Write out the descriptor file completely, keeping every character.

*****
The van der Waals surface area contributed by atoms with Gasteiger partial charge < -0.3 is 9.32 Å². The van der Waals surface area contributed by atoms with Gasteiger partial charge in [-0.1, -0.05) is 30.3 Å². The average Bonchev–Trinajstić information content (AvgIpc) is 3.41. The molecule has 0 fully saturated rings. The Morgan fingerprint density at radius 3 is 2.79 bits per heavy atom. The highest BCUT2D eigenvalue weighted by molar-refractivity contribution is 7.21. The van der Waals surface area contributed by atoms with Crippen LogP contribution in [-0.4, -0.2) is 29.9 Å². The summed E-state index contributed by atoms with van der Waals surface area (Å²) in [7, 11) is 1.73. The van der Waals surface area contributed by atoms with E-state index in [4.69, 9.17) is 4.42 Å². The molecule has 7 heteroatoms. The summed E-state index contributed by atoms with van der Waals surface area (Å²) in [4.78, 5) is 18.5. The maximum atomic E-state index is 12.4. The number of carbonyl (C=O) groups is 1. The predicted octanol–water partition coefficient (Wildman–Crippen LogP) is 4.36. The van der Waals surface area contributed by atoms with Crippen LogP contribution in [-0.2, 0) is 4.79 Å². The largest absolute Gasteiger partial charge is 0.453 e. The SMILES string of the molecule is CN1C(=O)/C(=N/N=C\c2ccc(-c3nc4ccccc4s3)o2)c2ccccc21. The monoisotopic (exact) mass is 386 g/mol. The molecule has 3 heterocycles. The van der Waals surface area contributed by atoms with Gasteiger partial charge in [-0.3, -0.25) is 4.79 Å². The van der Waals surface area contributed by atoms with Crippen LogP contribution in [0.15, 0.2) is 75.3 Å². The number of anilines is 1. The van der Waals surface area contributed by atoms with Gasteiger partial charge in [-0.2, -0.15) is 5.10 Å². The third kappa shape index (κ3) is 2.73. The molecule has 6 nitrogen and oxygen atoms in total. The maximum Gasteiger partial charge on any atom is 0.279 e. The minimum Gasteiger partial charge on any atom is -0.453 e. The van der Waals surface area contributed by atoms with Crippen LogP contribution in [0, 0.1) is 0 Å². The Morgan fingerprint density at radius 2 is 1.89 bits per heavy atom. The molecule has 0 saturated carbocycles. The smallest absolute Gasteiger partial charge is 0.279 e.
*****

The van der Waals surface area contributed by atoms with Gasteiger partial charge < -0.3 is 9.32 Å². The van der Waals surface area contributed by atoms with Gasteiger partial charge in [-0.1, -0.05) is 30.3 Å². The average Bonchev–Trinajstić information content (AvgIpc) is 3.41. The molecule has 0 fully saturated rings. The Morgan fingerprint density at radius 3 is 2.79 bits per heavy atom. The highest BCUT2D eigenvalue weighted by molar-refractivity contribution is 7.21. The van der Waals surface area contributed by atoms with Crippen LogP contribution in [-0.4, -0.2) is 29.9 Å². The summed E-state index contributed by atoms with van der Waals surface area (Å²) in [7, 11) is 1.73. The van der Waals surface area contributed by atoms with E-state index in [4.69, 9.17) is 4.42 Å². The molecule has 7 heteroatoms. The summed E-state index contributed by atoms with van der Waals surface area (Å²) in [4.78, 5) is 18.5. The maximum atomic E-state index is 12.4. The number of carbonyl (C=O) groups is 1. The predicted octanol–water partition coefficient (Wildman–Crippen LogP) is 4.36. The van der Waals surface area contributed by atoms with Crippen LogP contribution in [-0.2, 0) is 4.79 Å². The largest absolute Gasteiger partial charge is 0.453 e. The SMILES string of the molecule is CN1C(=O)/C(=N/N=C\c2ccc(-c3nc4ccccc4s3)o2)c2ccccc21. The monoisotopic (exact) mass is 386 g/mol. The molecule has 3 heterocycles. The van der Waals surface area contributed by atoms with Gasteiger partial charge in [-0.3, -0.25) is 4.79 Å². The van der Waals surface area contributed by atoms with Crippen LogP contribution in [0.15, 0.2) is 75.3 Å². The number of anilines is 1. The van der Waals surface area contributed by atoms with Gasteiger partial charge in [-0.2, -0.15) is 5.10 Å². The third kappa shape index (κ3) is 2.73. The molecule has 6 nitrogen and oxygen atoms in total. The maximum Gasteiger partial charge on any atom is 0.279 e. The minimum Gasteiger partial charge on any atom is -0.453 e. The van der Waals surface area contributed by atoms with Crippen LogP contribution in [0, 0.1) is 0 Å². The Morgan fingerprint density at radius 2 is 1.89 bits per heavy atom. The molecule has 0 saturated carbocycles. The smallest absolute Gasteiger partial charge is 0.279 e.